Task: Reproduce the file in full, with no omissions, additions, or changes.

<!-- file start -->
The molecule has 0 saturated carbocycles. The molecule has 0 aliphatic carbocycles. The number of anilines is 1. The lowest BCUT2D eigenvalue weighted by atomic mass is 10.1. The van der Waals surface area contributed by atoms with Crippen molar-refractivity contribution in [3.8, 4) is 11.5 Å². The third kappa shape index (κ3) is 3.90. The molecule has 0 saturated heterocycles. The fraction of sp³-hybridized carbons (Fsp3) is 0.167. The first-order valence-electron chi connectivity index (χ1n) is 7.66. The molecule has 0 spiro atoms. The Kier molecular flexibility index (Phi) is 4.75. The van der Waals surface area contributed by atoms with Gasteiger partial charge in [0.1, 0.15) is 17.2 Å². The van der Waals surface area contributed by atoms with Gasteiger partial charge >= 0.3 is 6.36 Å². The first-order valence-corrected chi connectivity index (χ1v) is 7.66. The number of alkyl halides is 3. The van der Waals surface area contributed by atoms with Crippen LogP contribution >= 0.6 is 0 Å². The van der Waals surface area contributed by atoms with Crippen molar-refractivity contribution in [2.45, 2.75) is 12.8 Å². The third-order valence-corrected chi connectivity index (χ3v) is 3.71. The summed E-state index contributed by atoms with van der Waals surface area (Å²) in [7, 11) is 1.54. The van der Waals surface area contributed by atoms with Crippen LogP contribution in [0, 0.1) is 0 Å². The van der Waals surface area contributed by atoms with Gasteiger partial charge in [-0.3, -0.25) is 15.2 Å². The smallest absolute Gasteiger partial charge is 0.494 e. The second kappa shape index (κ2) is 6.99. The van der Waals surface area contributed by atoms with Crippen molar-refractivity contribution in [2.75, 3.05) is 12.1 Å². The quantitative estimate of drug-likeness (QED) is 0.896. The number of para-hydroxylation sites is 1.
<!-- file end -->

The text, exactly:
The molecule has 0 saturated carbocycles. The molecule has 0 aliphatic carbocycles. The number of anilines is 1. The lowest BCUT2D eigenvalue weighted by atomic mass is 10.1. The van der Waals surface area contributed by atoms with Crippen molar-refractivity contribution in [3.8, 4) is 11.5 Å². The third kappa shape index (κ3) is 3.90. The molecule has 0 saturated heterocycles. The fraction of sp³-hybridized carbons (Fsp3) is 0.167. The first-order valence-electron chi connectivity index (χ1n) is 7.66. The molecule has 0 spiro atoms. The Kier molecular flexibility index (Phi) is 4.75. The van der Waals surface area contributed by atoms with Gasteiger partial charge in [0.1, 0.15) is 17.2 Å². The van der Waals surface area contributed by atoms with Gasteiger partial charge >= 0.3 is 6.36 Å². The first-order valence-corrected chi connectivity index (χ1v) is 7.66. The number of alkyl halides is 3. The van der Waals surface area contributed by atoms with Crippen LogP contribution >= 0.6 is 0 Å². The van der Waals surface area contributed by atoms with Crippen molar-refractivity contribution in [2.45, 2.75) is 12.8 Å². The third-order valence-corrected chi connectivity index (χ3v) is 3.71. The summed E-state index contributed by atoms with van der Waals surface area (Å²) in [7, 11) is 1.54. The van der Waals surface area contributed by atoms with Crippen LogP contribution in [0, 0.1) is 0 Å². The van der Waals surface area contributed by atoms with Gasteiger partial charge in [-0.3, -0.25) is 15.2 Å². The smallest absolute Gasteiger partial charge is 0.494 e. The second kappa shape index (κ2) is 6.99. The van der Waals surface area contributed by atoms with Crippen molar-refractivity contribution in [2.75, 3.05) is 12.1 Å². The quantitative estimate of drug-likeness (QED) is 0.896. The number of para-hydroxylation sites is 1.